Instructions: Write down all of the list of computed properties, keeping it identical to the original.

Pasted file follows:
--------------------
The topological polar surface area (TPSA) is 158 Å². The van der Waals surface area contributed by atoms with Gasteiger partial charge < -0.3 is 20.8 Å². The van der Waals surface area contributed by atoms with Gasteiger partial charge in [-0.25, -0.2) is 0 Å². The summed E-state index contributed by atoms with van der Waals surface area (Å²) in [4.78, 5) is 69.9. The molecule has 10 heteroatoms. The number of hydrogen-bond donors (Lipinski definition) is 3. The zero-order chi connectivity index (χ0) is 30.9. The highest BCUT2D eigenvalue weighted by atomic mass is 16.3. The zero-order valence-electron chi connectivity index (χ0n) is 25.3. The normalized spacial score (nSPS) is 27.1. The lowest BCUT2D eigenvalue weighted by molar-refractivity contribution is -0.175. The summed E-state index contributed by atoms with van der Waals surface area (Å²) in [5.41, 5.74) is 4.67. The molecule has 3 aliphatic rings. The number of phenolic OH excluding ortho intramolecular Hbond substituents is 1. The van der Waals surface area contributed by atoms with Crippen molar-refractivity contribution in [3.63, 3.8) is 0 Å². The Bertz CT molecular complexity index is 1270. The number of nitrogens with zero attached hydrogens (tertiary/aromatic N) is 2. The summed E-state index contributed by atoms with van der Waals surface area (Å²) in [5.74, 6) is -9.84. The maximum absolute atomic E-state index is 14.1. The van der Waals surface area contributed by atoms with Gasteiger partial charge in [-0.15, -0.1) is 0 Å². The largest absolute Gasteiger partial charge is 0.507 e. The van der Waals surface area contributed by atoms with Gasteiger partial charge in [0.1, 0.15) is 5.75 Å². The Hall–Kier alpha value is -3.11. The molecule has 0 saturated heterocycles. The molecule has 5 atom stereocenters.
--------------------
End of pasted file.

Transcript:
The topological polar surface area (TPSA) is 158 Å². The van der Waals surface area contributed by atoms with Gasteiger partial charge < -0.3 is 20.8 Å². The van der Waals surface area contributed by atoms with Gasteiger partial charge in [-0.25, -0.2) is 0 Å². The summed E-state index contributed by atoms with van der Waals surface area (Å²) in [4.78, 5) is 69.9. The molecule has 10 heteroatoms. The number of hydrogen-bond donors (Lipinski definition) is 3. The zero-order chi connectivity index (χ0) is 30.9. The highest BCUT2D eigenvalue weighted by atomic mass is 16.3. The zero-order valence-electron chi connectivity index (χ0n) is 25.3. The normalized spacial score (nSPS) is 27.1. The lowest BCUT2D eigenvalue weighted by molar-refractivity contribution is -0.175. The summed E-state index contributed by atoms with van der Waals surface area (Å²) in [5.41, 5.74) is 4.67. The molecule has 3 aliphatic rings. The number of phenolic OH excluding ortho intramolecular Hbond substituents is 1. The van der Waals surface area contributed by atoms with Crippen molar-refractivity contribution in [3.63, 3.8) is 0 Å². The Bertz CT molecular complexity index is 1270. The number of nitrogens with zero attached hydrogens (tertiary/aromatic N) is 2. The summed E-state index contributed by atoms with van der Waals surface area (Å²) in [5.74, 6) is -9.84. The maximum absolute atomic E-state index is 14.1. The van der Waals surface area contributed by atoms with Gasteiger partial charge in [-0.15, -0.1) is 0 Å². The largest absolute Gasteiger partial charge is 0.507 e. The van der Waals surface area contributed by atoms with Gasteiger partial charge in [0.1, 0.15) is 5.75 Å². The Hall–Kier alpha value is -3.11. The molecule has 0 saturated heterocycles. The molecule has 5 atom stereocenters.